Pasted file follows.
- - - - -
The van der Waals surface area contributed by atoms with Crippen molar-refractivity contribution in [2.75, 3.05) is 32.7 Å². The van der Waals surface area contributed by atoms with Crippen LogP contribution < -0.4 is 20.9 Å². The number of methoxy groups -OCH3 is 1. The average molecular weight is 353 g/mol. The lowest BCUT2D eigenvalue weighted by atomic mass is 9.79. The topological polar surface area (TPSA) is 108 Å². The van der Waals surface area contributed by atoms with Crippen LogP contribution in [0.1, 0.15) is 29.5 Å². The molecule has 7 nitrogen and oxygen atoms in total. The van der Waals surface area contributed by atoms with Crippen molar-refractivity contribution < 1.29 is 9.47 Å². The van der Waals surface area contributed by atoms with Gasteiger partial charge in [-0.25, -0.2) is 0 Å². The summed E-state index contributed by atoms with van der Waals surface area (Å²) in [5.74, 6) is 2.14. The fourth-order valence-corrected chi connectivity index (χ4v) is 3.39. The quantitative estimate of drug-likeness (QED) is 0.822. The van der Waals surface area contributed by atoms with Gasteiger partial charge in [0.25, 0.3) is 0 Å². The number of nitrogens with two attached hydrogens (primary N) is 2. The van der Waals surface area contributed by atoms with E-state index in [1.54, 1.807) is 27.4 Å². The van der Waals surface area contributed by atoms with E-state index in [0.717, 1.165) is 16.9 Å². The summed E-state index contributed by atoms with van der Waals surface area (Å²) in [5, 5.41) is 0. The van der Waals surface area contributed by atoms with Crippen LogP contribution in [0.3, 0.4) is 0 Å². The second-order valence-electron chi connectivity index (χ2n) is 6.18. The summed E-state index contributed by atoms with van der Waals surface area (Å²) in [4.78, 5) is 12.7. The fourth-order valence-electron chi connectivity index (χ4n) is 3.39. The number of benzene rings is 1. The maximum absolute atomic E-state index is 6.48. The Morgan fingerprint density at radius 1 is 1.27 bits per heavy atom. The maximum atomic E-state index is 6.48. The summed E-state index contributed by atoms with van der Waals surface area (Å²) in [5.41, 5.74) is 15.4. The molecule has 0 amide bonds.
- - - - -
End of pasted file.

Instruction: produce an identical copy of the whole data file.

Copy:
The van der Waals surface area contributed by atoms with Crippen molar-refractivity contribution in [2.75, 3.05) is 32.7 Å². The van der Waals surface area contributed by atoms with Crippen LogP contribution < -0.4 is 20.9 Å². The number of methoxy groups -OCH3 is 1. The average molecular weight is 353 g/mol. The lowest BCUT2D eigenvalue weighted by atomic mass is 9.79. The topological polar surface area (TPSA) is 108 Å². The van der Waals surface area contributed by atoms with Crippen LogP contribution in [0.1, 0.15) is 29.5 Å². The molecule has 7 nitrogen and oxygen atoms in total. The van der Waals surface area contributed by atoms with Crippen molar-refractivity contribution < 1.29 is 9.47 Å². The van der Waals surface area contributed by atoms with Gasteiger partial charge in [-0.25, -0.2) is 0 Å². The summed E-state index contributed by atoms with van der Waals surface area (Å²) in [5.74, 6) is 2.14. The fourth-order valence-corrected chi connectivity index (χ4v) is 3.39. The quantitative estimate of drug-likeness (QED) is 0.822. The van der Waals surface area contributed by atoms with Gasteiger partial charge in [0.25, 0.3) is 0 Å². The number of nitrogens with two attached hydrogens (primary N) is 2. The van der Waals surface area contributed by atoms with E-state index in [1.54, 1.807) is 27.4 Å². The van der Waals surface area contributed by atoms with E-state index in [0.717, 1.165) is 16.9 Å². The summed E-state index contributed by atoms with van der Waals surface area (Å²) in [5, 5.41) is 0. The van der Waals surface area contributed by atoms with Crippen LogP contribution in [0.3, 0.4) is 0 Å². The second-order valence-electron chi connectivity index (χ2n) is 6.18. The summed E-state index contributed by atoms with van der Waals surface area (Å²) in [4.78, 5) is 12.7. The fourth-order valence-electron chi connectivity index (χ4n) is 3.39. The number of benzene rings is 1. The maximum absolute atomic E-state index is 6.48. The Morgan fingerprint density at radius 1 is 1.27 bits per heavy atom. The maximum atomic E-state index is 6.48. The summed E-state index contributed by atoms with van der Waals surface area (Å²) in [5.41, 5.74) is 15.4. The molecule has 0 amide bonds.